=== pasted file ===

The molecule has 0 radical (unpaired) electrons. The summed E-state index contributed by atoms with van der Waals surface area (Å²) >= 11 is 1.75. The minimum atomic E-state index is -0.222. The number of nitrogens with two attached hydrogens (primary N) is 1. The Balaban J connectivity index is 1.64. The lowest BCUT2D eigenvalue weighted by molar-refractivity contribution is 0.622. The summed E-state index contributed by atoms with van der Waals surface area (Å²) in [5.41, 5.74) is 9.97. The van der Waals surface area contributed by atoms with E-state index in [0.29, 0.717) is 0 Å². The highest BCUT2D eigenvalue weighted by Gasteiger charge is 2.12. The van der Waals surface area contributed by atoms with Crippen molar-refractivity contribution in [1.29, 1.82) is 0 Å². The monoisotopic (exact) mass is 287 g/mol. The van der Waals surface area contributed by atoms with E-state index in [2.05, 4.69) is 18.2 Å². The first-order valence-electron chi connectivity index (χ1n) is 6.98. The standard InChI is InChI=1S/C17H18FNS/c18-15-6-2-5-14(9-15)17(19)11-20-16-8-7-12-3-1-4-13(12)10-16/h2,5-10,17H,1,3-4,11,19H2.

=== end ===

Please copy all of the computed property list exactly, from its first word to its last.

The molecule has 0 radical (unpaired) electrons. The summed E-state index contributed by atoms with van der Waals surface area (Å²) >= 11 is 1.75. The minimum atomic E-state index is -0.222. The number of nitrogens with two attached hydrogens (primary N) is 1. The Balaban J connectivity index is 1.64. The lowest BCUT2D eigenvalue weighted by molar-refractivity contribution is 0.622. The summed E-state index contributed by atoms with van der Waals surface area (Å²) in [5.41, 5.74) is 9.97. The van der Waals surface area contributed by atoms with E-state index in [0.29, 0.717) is 0 Å². The highest BCUT2D eigenvalue weighted by Gasteiger charge is 2.12. The van der Waals surface area contributed by atoms with Crippen molar-refractivity contribution in [1.29, 1.82) is 0 Å². The monoisotopic (exact) mass is 287 g/mol. The van der Waals surface area contributed by atoms with E-state index in [2.05, 4.69) is 18.2 Å². The first-order valence-electron chi connectivity index (χ1n) is 6.98. The standard InChI is InChI=1S/C17H18FNS/c18-15-6-2-5-14(9-15)17(19)11-20-16-8-7-12-3-1-4-13(12)10-16/h2,5-10,17H,1,3-4,11,19H2.